Perfect Skin
Lloyd Cole Lyrics

I choose my friends only far too well
I'm up on the pavement, they're all down in the cellar
With their government grants and my I.Q.
They brought me down to size, academia blues
Louise is a girl, I know her well
She's up on the pavement, yes she's a weather girl
And I'm staying up here so I may be undone
She's inappropriate, but then she's much more fun and
When she smiles my way
My eyes go out in vain
She's got perfect skin
Shame on you, you've got no sense of grace, shame on me
Ah just in case I might come to a conclusion
Other than that which is absolutely necessary
And that's perfect skin
Louise is the girl with the perfect skin
She says turn on the light, otherwise it can't be seen
She's got cheekbones like geometry and eyes like sin
And she's sexually enlightened by cosmopolitan and
When she smiles my way
My eyes go out in vain
For her perfect skin
Yeah that's perfect skin
She takes me down to the basement to look at her slides
Of her family life, pretty weird at times
At the age of ten she looked like greta garbo
And I loved her then, but how was she to know that
When she smiles my way
My eyes go out in vain
She's got perfect skin
Up eight flights of stairs to her basement flat
Pretty confused huh, being shipped around like that
Seems we climbed so high now we're down so low
Strikes me the moral of this song must be there never has been one

Lyrics © BMG Rights Management
Written by: LLOYD COLE

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Most interesting comments from YouTube:

Gregor X

But Ringo and Hal functioned totally differently and it's not fair or really even possible to compare them. Hal certainly tons more adaptable and capable of many different kinds of feels. He was also an educator, the first snare and set books I had were Hal's. But Ringo inspired a couple generations of rock drummers in both the sixties and seventies for a reason. Very solid, very MUSICAL, and 1/4 of what is inarguably the most successful band in the history of the world. That's got to count for quite a bit!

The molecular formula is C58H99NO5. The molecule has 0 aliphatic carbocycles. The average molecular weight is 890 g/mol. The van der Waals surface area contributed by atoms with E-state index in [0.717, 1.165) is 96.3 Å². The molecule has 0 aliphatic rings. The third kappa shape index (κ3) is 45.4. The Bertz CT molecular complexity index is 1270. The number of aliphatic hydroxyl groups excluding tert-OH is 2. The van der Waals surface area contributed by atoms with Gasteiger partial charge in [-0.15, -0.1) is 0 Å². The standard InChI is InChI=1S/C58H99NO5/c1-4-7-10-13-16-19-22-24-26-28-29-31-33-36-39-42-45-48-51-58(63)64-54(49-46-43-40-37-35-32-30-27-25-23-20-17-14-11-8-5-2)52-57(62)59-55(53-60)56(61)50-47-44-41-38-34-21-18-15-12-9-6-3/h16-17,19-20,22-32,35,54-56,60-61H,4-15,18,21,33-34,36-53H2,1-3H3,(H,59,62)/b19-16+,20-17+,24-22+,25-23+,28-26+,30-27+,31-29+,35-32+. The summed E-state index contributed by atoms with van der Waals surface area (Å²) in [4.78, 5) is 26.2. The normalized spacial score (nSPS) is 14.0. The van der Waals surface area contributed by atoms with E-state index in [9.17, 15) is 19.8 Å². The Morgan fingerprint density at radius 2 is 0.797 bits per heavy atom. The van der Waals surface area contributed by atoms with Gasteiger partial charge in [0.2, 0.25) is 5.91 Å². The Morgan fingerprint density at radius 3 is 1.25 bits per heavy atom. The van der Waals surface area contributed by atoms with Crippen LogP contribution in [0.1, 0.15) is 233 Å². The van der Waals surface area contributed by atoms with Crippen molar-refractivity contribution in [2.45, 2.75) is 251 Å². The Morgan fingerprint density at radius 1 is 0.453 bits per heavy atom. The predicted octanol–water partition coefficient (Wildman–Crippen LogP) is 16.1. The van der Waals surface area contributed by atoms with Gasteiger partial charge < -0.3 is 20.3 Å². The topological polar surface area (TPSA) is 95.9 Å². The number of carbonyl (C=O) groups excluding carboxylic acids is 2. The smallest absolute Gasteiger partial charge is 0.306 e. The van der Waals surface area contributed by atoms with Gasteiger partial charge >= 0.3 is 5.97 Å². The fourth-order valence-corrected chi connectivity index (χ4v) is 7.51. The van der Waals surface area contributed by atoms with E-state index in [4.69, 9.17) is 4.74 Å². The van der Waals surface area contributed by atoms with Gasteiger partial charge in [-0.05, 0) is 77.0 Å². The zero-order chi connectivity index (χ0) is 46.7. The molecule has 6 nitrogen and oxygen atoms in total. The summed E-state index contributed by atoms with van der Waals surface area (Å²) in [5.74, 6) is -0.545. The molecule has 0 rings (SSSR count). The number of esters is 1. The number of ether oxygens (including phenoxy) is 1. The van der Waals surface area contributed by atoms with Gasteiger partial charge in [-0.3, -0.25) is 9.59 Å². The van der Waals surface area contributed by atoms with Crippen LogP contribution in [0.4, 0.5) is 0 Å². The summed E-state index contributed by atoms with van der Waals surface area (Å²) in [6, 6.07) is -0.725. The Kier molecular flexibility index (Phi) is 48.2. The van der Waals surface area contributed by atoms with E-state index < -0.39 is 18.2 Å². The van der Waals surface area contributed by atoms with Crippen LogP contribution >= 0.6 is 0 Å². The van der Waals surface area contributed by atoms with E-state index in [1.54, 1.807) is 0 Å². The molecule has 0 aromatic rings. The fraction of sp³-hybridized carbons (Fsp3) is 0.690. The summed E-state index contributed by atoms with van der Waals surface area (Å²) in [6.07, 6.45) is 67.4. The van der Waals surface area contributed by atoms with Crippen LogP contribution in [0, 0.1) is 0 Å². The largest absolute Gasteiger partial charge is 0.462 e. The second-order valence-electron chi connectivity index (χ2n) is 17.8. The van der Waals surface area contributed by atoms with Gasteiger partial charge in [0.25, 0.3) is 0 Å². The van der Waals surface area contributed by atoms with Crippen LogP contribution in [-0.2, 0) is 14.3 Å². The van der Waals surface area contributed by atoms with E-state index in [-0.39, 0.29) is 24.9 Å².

I mean it's hard to compare different styles because the drummer functions totally differently depending on the style. How would you compare Stewart Copeland to Al Jackson? Neil Peart to Charlie Watts? I mean Peart and Copeland are obviously worlds away from them in terms of chops, but do you want to hear Neil Peart play Start Me Up? Could he be a background compliment rather than a standout? That's not better or worse, just different. I believe that Neil Peart had about the same chance of playing Get off of My Cloud as Charlie Watts has of playing La Villa Strangiatto. You could do this all day- do you think Airto Morierra could have laid down Come Together with the same feel as Ringo and made a hit? I'm sure Ringo would totally suck attempting Birdland. I doubt he'd get the high hat correctly at that tempo it's not easy to do consistently for that amount of time. But Ringo on the medley at the end of Abbey Road is absolutely legendary. Who else but Ringo could provide that for that particular song? Insert another great drummer in there and it won't work even close to the same. Tony Williams is the greatest ever to me, when i was fifteen I went to the jazz showcase in Chicago three hours early to pick my seat, which was in arms length of him. Never saw anything like it before or since, it was a totally transformative. Tony Williams chops were just insanely, stupidly ridiculous and he played effortlessly, like he was born with sticks in his hand and drumming was the same as breathing for him. That being said, put Tony Williams on Abbey Road and see if you get a single hit. I say no way.

Do it with any instrument. Switch Glenn Campbell with Santana in their respective bands and think about what you'd get. They're both sound like crap that way.

Put Geddy Lee or Sting in the Allman Brothers. Could they play the notes? Quite obviously they could, and easily. Could they get that same feel on Whipping Post? Melissa? Ramblin' Man? Highly doubtful at best. Would they have the right note to drop, to accent the dueling guitars and double drummers at just the right time? Doubtfully, at best. And it's not a hard bass line at all.